Our results show that total cloud fraction (Figure 7), downwelling surface shortwave (Figure 8) and outgoing longwave (Figure 9) are much better approximated (compared to surface and satellite measurements) using model configurations that include cloud liquid water as a prognostic variable.

Model Cloud Height Results

A detailed analysis of the model cloud fractions from the Spring 1994 IOP indicate that the SCM is underestimating the amount of low clouds (surface to 700 mb) and overestimating the amount of high clouds (above 400 mb) compared to satellite estimates (see Figure 10). The observed low cloud amount reaches a maximum on April 22 and is concurrent with a reduction in the observed surface downwelling solar radiation (Figure 11). However, the observed reduction in downwelling solar on April 22 is relatively modest, suggesting that the low clouds may be optically and geometrically thin clouds. Reruning the model with a much finer vertical resolution (53 layers compared to 16 layers) resulted in model cloud fields closer to the satellite estimates (Figure 12). The model downwelling solar from the high resolution run is also closer to surface observations (Figure 13). A major implication from this result is that the forcing data should be supplied on a vertical grid fine enough to support these "high" resolution model runs.

Sensitivity to Surface Latent Heat Flux

Several SCM experiments were conducted to investigate the sensitivity of model precipitation to changes in the magnitude of the surface latent heat flux. A sensitivity experiment was performed for each of the six IOP data sets listed in Table 1. A flow chart illustrating the structure of each sensitivity experiment is shown in Figure 14. Each sensitivity experiment consisted of three individual SCM runs. The SCM is first run (Control) using 24-hour relaxation with the correction terms being saved. In the next two runs (Experiment 1 and 2) the correction terms from the control run are used in place of relaxation. The latent heat flux in Experiment 1 is 90% of that used in the Control run, while the latent heat flux in Experiment 2 is 110% of that used in the Control run.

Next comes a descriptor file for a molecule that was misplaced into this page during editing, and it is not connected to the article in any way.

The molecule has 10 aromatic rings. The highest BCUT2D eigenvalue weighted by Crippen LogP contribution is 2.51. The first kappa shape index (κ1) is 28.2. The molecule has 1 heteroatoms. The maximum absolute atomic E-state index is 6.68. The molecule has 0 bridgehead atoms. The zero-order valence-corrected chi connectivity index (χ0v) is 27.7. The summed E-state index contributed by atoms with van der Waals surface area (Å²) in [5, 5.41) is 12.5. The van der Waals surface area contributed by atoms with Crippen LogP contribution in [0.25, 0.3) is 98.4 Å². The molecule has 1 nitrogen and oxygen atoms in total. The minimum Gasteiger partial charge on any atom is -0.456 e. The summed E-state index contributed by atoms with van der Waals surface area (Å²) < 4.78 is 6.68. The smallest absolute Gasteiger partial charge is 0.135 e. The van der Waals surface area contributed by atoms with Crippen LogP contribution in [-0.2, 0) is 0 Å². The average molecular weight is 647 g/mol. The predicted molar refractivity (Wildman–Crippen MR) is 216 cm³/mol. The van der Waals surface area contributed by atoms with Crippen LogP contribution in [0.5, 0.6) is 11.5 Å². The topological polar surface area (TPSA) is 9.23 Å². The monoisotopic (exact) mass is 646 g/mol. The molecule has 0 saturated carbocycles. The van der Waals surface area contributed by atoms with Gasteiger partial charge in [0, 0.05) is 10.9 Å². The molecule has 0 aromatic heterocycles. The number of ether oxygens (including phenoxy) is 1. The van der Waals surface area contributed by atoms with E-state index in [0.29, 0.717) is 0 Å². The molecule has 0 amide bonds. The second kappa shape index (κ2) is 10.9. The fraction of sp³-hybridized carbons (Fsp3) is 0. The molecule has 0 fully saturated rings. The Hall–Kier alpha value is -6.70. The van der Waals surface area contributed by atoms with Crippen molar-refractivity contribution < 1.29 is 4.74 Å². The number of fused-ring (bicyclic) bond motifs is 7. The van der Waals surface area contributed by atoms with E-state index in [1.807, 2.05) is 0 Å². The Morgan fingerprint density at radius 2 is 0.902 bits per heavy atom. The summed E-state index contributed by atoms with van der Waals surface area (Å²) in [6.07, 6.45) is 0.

To help analyze the results of these experiments we have defined the factor A_r, where

A_r = LN [ ( {Prec_110} - {Prec_090} ) / ( {FQ_110} - {FQ_090} ) ].

The { } brackets indicate averages over Experiment 1 (090) or Experiment 2 (110). If A_r > 0, the increase in precipitation exceeds the increase in the surface moisture flux. If A_r < 0, the increase in precipitation is less than the increase in the surface moisture flux. A_r for each IOP is listed below.

Spring 1994 +0.608
Summer 1994 -0.350
Fall 1994 +0.506
Spring 1995 +0.347
Summer 1995 +0.195
Fall 1995 -0.649
Table 3: A_r for each SCM IOP experiment.

The results from the six sets of experiments varied considerably. In some experiments the change in precipitation exceeded the changed in the surface latent heat flux, while in other cases the opposite held true. Figure 15 shows the temporal mean vertical velocity profile from each of the six IOPs. The mean vertical velocity is predominantly upwards in 5 of the 6 IOPs. However, there is considerable variability between the 6 profiles. We found that the term A_r is closely related to the vertical velocity in the lower troposphere. Figure 16 shows the term A_r vs. the mean vertical velocity in the region 900-600 mb for each of the six IOPs. These experiments illustrate, that under certain conditions, an error in the surface latent heat flux = D, may result in an error in the model precipitation of up to 2D.